Israel may halt Gaza war, ignore Hamas demands

GAZA Jan 17 (Reuters) -Israeli warplanes returned to the attack on the Gaza Strip before first light on Saturday as leaders of the Jewish state weighed a unilateral ceasefire.

Political sources said a decision could come by evening. The government of Prime Minister Ehud Olmert may declare a halt to the three-week-old offensive without concluding any deal with Hamas-led militants who control Gaza, they said.

After a relatively quiet night of only sporadic gunfire, the sound of jet aircraft at about 0300 GMT was followed by several heavy explosions flashing in the night from unseen targets, mainly to the south of the city of Gaza.

A Palestinian youth jumps over burning tyres during clashes with Israeli forces in the Gaza Strip on Friday

More than 1,150 Palestinians have been killed and 5,100 wounded since Israel began attacking Gaza with an air blitz on Dec. 27, then moved in with ground forces a week later.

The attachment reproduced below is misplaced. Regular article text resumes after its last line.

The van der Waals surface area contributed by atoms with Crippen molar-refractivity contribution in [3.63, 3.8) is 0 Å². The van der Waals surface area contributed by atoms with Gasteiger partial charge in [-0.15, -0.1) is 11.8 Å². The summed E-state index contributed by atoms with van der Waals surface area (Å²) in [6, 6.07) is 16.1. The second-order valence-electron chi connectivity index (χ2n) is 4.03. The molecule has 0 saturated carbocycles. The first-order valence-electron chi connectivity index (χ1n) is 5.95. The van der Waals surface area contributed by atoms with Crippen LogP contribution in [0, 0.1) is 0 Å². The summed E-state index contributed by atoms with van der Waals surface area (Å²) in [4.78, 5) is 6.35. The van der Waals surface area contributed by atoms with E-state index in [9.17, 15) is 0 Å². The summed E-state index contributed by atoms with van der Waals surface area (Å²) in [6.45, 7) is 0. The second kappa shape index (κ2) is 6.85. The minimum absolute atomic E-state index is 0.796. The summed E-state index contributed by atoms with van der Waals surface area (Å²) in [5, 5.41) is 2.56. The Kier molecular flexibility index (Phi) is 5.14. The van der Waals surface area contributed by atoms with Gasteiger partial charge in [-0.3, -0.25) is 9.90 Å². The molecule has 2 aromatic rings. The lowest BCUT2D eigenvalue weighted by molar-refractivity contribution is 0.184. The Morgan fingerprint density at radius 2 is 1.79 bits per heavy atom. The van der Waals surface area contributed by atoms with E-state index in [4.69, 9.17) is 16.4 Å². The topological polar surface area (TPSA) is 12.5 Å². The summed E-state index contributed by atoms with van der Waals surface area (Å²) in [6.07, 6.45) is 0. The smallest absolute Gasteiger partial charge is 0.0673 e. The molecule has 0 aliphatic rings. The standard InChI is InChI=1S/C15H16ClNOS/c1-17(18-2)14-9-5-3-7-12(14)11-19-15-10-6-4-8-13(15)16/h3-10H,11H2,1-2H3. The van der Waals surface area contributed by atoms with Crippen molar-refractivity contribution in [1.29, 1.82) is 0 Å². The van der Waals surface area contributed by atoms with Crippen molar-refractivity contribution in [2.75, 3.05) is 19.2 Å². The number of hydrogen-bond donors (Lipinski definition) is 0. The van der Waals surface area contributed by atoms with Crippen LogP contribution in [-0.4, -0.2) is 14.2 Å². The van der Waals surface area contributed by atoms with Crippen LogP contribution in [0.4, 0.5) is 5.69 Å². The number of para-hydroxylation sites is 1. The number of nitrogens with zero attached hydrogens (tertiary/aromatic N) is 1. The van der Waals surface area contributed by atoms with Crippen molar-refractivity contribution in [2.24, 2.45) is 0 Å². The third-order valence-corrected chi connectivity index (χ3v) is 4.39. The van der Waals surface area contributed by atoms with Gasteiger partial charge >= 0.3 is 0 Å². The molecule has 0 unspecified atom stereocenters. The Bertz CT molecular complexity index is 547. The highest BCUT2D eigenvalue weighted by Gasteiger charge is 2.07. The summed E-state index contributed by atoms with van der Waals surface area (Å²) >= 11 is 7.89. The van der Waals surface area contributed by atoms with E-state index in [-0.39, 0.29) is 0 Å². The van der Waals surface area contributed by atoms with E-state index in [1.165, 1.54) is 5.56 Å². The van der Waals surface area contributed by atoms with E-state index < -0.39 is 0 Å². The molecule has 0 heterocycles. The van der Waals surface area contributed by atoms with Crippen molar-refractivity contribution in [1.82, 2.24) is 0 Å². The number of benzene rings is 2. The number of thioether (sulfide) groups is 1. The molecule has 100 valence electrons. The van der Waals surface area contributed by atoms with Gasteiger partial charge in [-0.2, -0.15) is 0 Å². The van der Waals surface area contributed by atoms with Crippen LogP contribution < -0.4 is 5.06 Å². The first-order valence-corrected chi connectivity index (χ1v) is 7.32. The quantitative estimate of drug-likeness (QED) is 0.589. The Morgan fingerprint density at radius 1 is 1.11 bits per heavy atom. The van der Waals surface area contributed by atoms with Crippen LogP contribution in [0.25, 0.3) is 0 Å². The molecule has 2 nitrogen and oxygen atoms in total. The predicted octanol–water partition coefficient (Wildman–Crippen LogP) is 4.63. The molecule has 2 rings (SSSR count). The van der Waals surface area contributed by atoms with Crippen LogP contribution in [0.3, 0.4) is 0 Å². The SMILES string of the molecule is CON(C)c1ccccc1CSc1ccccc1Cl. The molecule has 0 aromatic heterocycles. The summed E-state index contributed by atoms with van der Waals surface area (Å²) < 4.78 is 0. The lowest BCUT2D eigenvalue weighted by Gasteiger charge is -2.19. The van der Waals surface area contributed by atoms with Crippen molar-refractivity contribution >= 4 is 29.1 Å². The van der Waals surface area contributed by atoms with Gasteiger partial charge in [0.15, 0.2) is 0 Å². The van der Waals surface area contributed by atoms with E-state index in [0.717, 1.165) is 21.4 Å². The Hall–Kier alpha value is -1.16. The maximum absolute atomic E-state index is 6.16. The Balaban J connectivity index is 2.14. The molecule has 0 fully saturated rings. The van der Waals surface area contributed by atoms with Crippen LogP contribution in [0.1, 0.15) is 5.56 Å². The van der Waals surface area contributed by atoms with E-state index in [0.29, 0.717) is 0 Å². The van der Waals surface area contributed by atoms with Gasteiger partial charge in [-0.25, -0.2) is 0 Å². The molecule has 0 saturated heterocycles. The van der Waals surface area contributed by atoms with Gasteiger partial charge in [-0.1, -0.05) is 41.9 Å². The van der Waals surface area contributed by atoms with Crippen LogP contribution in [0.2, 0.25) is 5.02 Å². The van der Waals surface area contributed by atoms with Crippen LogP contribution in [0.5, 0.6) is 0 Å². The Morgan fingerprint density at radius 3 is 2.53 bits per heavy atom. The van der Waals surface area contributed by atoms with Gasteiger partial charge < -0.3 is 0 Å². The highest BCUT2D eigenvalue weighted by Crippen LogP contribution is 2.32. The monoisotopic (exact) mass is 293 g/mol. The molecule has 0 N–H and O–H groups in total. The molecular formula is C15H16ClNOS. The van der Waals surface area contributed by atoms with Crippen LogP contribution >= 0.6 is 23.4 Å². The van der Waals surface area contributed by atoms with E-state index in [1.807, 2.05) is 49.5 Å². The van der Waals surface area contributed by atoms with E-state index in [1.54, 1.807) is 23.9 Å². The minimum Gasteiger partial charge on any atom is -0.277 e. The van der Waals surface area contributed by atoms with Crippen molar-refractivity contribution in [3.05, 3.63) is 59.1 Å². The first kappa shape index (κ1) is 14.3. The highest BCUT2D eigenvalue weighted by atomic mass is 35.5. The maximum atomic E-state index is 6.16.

A large majority of the dead were civilians. Ten Israeli soldiers have died in the fighting and three Israeli civilians have been killed by rockets fired from Gaza. Olmert called a Saturday night security cabinet session to decide on a ceasefire, which could come less than 72 hours before the inauguration of Barack Obama as U.S. president.

Some say Israel wants to avoid casting a cloud on a historic day for its main ally. Israeli public support for the offensive has been almost total, but international calls for an end to the bloodshed are mounting.
An overwhelming majority of states at the U.N. General Assembly called on Friday for an immediate, durable ceasefire. Diplomats said it presented a cohesive, moderate world viewpoint that would strengthen Egyptian mediating efforts.

The unending pain of Gaza civilians is also harrowing. Israeli television on Friday broadcast desperate cries for help from a Palestinian doctor whose children had just been killed in an Israeli attack.

“I want to know why they were killed, who gave the order?” Izz el-Deen Aboul Aishhe cried in a voice shaking with emotion. Troops later helped the family's survivors.

Dismissing notions of “proportionate” response, Israel struck on Dec. 27 with a “shock and awe” night of bombing and has used devastating firepower every day since to stop militants firing rockets at Israel civilians in southern cities.

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